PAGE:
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Abstract

Reviews nearly 50 years of UN nation-building efforts to transform unstable countries into democratic, peaceful, and prosperous partners. The authors examine the UN’s experience in the Congo, Namibia, El Salvador, Cambodia, Mozambique, Eastern Slavonia, Sierra Leone, and East Timor, as well as the U.S. experience in Iraq. The book complements the authors’ earlier study, America’s Role in Nation-Building: From Germany to Iraq (MR-1753-RC), which focuses on U.S.-led nation-building efforts. UN missions are nearly always undermanned and underfunded, with uneven troop quality and late-arriving components. But despite these handicaps, the UN success rate among missions studied-seven out of eight societies left peaceful, six out of eight left democratic-substantiates the view that nation-building can be an effective means of terminating conflicts, insuring against their reoccurrence, and promoting democracy. The authors conclude that the UN provides the most suitable institutional framework for nation-building missions that require fewer than 20,000 men-one with a comparatively low cost structure, a comparatively high success rate, and the greatest degree of international legitimacy. American or other major power leadership is, by contrast, needed for operations which require forced-entry operations or force levels in excess of 20,000 soldiers. Unfortunately, the United States has been less successful than the UN in learning from its mistakes and improving its nation-building performance over time, and this is reflected in the lower success rate among US-led missions studied in this series.

Table of Contents

  • Chapter One

    Introduction

  • Chapter Two

    Congo

  • Chapter Three

    Namibia

  • Chapter Four

    El Salvador

  • Chapter Five

    Cambodia

  • Chapter Six

    Mozambique

  • Chapter Seven

    Eastern Slavonia

  • Chapter Eight

    Sierra Leone

  • Chapter Nine

    East Timor

  • Chapter Ten

    Iraq

  • Chapter Eleven

    Lessons Learned

  • Chapter Twelve

    Inputs and Outcomes

  • Chapter Thirteen

    The U.S. and UN Ways of Nation-Building

Book Review Excerpts

"This is the second book in a series that looks to provide an understanding of the international community's attempts to save failed and failing states… Taking an objective look at the UN's ability to supervise the rebuilding of a nation, the RAND Corporation employs a case study approach looking at eight countries — the Congo, Namibia, El Salvador, Cambodia, Mozambique, Sierra Leone, East Timor, and Iraq — as well as the situation in Eastern Slavonia with the breakup of the former Yugoslavia… Given the amount of information required for such an analysis, the study does a commendable job of presenting its findings in a clear and easy-to-follow manner. The authors' examples are well chosen, and we see the successes and failures — to varying degrees — of the assimilation of democracy in these nations. This subject will be of interest to anyone looking to study what is required for successful nation building and to those looking for a more balanced picture of the UN's role in today's world."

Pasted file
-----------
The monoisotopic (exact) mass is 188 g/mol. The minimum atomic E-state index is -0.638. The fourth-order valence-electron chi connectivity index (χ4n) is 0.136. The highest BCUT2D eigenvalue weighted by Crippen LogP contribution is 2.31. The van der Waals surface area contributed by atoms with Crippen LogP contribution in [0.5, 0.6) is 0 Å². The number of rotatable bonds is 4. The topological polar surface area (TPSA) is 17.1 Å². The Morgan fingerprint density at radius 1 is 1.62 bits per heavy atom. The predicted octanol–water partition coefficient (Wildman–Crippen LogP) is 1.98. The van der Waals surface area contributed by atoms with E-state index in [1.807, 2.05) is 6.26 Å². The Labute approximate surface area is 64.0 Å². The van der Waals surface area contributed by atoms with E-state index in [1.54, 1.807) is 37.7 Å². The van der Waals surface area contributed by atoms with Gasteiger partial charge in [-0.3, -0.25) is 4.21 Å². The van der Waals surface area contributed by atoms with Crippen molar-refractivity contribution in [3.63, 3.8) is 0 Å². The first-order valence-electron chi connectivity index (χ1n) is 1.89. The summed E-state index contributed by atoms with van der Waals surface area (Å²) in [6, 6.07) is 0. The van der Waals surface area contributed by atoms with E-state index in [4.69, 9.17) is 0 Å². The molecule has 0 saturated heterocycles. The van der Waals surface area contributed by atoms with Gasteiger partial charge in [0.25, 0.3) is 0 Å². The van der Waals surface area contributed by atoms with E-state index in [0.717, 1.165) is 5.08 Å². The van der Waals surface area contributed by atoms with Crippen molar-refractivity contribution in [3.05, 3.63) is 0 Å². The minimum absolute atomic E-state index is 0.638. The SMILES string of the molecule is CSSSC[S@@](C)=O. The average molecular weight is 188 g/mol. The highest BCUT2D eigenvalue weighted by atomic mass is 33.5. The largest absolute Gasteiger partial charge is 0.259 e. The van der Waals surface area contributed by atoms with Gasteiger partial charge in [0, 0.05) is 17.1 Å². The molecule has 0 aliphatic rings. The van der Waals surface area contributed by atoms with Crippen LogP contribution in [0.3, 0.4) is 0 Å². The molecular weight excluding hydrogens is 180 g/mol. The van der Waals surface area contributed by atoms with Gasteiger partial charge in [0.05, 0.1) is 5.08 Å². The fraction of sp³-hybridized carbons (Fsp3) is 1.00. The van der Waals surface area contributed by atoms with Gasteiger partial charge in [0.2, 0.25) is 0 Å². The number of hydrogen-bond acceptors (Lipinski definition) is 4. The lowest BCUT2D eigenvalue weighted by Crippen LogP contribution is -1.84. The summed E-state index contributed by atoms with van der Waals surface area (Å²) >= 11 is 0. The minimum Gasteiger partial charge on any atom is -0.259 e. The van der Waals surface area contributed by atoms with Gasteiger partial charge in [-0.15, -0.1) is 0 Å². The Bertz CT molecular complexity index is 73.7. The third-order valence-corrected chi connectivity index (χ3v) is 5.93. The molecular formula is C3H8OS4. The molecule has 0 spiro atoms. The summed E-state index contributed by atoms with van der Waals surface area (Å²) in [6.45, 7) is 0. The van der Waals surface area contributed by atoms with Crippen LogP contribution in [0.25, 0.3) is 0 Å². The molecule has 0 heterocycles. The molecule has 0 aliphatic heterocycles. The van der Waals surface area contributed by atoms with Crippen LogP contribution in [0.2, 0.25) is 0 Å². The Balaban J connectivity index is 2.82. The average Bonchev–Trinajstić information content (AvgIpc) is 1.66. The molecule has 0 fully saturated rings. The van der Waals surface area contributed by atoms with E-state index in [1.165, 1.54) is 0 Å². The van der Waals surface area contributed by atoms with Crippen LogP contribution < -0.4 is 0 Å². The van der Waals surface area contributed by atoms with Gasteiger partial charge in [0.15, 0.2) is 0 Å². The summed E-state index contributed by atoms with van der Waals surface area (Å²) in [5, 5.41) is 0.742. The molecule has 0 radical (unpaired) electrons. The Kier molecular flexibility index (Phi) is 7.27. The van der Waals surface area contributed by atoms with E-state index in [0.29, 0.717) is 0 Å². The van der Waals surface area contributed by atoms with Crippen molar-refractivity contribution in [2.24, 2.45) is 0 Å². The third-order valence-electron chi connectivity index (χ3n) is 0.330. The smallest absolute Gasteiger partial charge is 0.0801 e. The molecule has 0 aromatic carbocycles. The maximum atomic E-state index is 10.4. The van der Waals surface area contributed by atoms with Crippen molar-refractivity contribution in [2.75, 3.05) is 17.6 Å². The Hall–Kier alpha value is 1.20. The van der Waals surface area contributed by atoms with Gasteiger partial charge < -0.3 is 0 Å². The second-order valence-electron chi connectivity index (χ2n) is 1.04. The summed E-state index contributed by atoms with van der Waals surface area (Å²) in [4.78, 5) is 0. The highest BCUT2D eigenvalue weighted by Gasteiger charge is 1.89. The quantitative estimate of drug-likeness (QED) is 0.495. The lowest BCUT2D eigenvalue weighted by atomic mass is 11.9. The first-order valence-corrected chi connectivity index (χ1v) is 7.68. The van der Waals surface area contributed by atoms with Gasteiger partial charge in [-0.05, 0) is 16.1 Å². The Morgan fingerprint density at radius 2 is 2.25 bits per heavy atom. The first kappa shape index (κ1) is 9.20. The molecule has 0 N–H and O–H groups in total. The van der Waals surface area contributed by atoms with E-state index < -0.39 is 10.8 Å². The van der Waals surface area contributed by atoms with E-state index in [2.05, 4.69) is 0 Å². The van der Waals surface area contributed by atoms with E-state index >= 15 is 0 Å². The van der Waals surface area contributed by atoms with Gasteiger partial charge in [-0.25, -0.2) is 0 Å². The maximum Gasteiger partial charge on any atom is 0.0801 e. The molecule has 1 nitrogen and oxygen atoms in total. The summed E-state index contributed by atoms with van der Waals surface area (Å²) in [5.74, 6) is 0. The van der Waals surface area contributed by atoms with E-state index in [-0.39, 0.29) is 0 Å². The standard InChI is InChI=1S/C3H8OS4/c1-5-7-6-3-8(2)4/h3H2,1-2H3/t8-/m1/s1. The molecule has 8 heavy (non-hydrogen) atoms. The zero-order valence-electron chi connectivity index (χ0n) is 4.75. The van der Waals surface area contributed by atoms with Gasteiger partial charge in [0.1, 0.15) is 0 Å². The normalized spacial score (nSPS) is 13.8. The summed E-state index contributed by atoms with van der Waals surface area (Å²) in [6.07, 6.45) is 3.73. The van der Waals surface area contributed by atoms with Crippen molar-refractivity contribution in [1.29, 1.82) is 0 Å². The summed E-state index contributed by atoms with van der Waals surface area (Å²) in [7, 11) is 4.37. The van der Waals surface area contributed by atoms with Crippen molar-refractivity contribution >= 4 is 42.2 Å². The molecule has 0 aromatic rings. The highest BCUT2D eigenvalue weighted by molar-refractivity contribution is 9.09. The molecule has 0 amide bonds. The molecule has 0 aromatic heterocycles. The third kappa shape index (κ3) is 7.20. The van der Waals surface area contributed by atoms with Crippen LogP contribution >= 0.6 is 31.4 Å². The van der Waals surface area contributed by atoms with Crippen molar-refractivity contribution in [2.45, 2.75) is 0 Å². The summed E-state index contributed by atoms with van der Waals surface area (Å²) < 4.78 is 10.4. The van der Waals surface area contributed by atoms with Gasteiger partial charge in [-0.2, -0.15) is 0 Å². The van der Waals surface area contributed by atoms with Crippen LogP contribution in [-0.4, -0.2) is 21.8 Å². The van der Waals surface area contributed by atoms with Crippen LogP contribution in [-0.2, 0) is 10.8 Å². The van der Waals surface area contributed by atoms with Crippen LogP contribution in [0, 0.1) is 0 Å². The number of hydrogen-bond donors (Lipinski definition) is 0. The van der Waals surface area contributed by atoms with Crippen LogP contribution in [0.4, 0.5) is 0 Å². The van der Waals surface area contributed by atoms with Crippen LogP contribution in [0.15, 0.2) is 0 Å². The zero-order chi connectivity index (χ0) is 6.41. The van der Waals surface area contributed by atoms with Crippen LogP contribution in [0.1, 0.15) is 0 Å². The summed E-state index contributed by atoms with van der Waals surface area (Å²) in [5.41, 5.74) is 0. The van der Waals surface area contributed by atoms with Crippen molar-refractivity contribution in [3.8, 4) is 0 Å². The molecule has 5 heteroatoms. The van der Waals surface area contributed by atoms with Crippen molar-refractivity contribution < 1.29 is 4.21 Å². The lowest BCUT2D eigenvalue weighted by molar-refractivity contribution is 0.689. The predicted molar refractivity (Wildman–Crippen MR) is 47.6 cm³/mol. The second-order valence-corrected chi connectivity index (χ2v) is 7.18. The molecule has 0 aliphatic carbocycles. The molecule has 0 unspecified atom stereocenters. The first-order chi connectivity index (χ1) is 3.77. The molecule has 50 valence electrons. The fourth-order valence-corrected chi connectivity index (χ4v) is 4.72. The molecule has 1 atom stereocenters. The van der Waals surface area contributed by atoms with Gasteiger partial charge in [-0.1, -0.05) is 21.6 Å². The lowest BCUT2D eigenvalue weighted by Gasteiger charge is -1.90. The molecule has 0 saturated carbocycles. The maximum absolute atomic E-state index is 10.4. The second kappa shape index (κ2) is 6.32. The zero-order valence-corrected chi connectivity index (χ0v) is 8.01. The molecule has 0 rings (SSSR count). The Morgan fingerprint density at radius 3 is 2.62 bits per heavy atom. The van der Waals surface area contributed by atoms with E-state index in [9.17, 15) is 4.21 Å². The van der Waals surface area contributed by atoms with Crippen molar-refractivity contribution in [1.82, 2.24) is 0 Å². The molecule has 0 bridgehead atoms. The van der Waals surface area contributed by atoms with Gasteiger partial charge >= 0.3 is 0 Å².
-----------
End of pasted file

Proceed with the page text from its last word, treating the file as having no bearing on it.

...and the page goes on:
- Strategic Studies Quarterly, Summer 2008

"This book is an attempt to learn the lessons of more than 40 years of nation-building by the UN. Together with its companion volume exploring the relevant American experience sine the occupation of Germany and Japan after the Second World War (America's Role in Nation-Building: From Germany to Iraq, James Dobbins et al.), it provides one of the most comprehensive reviews of nation-building missions since 1945… Ad hoc pre-mission planning, the problems of mobilizing financial and military resources, and slow deployment of personnel in the field emerge as perennial problems plaguing most of the missions discussed. Hopefully, the peacebuilding commission proposed last year by the High Level Panel established by the UN Secretary General might help to address some of these issues. Similarly, the case-studies highlight that in the absence of security, the successes of democratic institution-building and economic development have been very limited, as witnessed in both Cambodia and Sierra Leone, a lesson that the authors also highlight with respect to Iraq. Insights like these, and the historical perspective that the study offers, make it a welcome addition to the growing body of literature on nation-building."

- International Affairs July 2005; reviewed by Dominick Zaum, University of Oxford, UK

"There is much to learn from these books (companion volumes The UN's Role in Nation-Building and America's Role in Nation-Building). Their methodical structure, rigorous analysis, presentation of data and rational conclusions are compelling and highly readable."

- The UN Chronicle, January 2006

"Since the end of the Cold War, the UN has increasingly been called on to dispatch multinational forces to enforce the peace and rebuild political order. Building on an earlier RAND study of U.S.-led peacekeeping efforts, this book is one of the first to systematically examine these operations… The authors show that UN forces are chronically undermanned and underfunded (U.S. nation-building missions, in contract, tend to be launched with more ambitious mandates in more difficult circumstances) but encouragingly conclude that the UN's low-profile, small-footprint approach to nation building has succeeded more often than it has failed and is remarkably cost-effective--offering a promising framework for peacekeeping in the future."

- Foreign Affairs, May/June 2005

"On balance this is a straightforward summary of complex developments and situations … with many concise summaries of trends and comparisons. Highly recommended. All levels."

- CHOICE, January 2006

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